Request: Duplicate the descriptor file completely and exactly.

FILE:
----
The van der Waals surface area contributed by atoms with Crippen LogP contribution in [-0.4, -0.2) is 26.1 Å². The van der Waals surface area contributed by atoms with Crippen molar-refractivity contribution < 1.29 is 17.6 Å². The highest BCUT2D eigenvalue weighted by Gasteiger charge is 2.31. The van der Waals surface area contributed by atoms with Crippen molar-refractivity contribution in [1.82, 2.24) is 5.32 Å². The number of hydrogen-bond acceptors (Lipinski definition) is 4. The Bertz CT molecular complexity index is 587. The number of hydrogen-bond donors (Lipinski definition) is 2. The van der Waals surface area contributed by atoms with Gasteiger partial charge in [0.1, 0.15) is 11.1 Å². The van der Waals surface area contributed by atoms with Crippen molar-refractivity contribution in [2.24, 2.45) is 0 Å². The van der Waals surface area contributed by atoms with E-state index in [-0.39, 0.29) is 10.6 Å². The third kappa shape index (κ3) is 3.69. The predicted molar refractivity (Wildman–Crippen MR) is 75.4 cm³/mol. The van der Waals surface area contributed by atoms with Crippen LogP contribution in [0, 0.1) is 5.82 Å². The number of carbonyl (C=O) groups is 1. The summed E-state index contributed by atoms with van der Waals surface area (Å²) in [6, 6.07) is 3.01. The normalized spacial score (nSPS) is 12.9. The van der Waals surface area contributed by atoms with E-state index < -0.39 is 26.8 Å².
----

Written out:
The van der Waals surface area contributed by atoms with Crippen LogP contribution in [-0.4, -0.2) is 26.1 Å². The van der Waals surface area contributed by atoms with Crippen molar-refractivity contribution < 1.29 is 17.6 Å². The highest BCUT2D eigenvalue weighted by Gasteiger charge is 2.31. The van der Waals surface area contributed by atoms with Crippen molar-refractivity contribution in [1.82, 2.24) is 5.32 Å². The number of hydrogen-bond acceptors (Lipinski definition) is 4. The Bertz CT molecular complexity index is 587. The number of hydrogen-bond donors (Lipinski definition) is 2. The van der Waals surface area contributed by atoms with Gasteiger partial charge in [0.1, 0.15) is 11.1 Å². The van der Waals surface area contributed by atoms with Crippen molar-refractivity contribution in [2.24, 2.45) is 0 Å². The van der Waals surface area contributed by atoms with E-state index in [-0.39, 0.29) is 10.6 Å². The third kappa shape index (κ3) is 3.69. The predicted molar refractivity (Wildman–Crippen MR) is 75.4 cm³/mol. The van der Waals surface area contributed by atoms with Crippen LogP contribution in [0, 0.1) is 5.82 Å². The number of carbonyl (C=O) groups is 1. The summed E-state index contributed by atoms with van der Waals surface area (Å²) in [6, 6.07) is 3.01. The normalized spacial score (nSPS) is 12.9. The van der Waals surface area contributed by atoms with E-state index < -0.39 is 26.8 Å².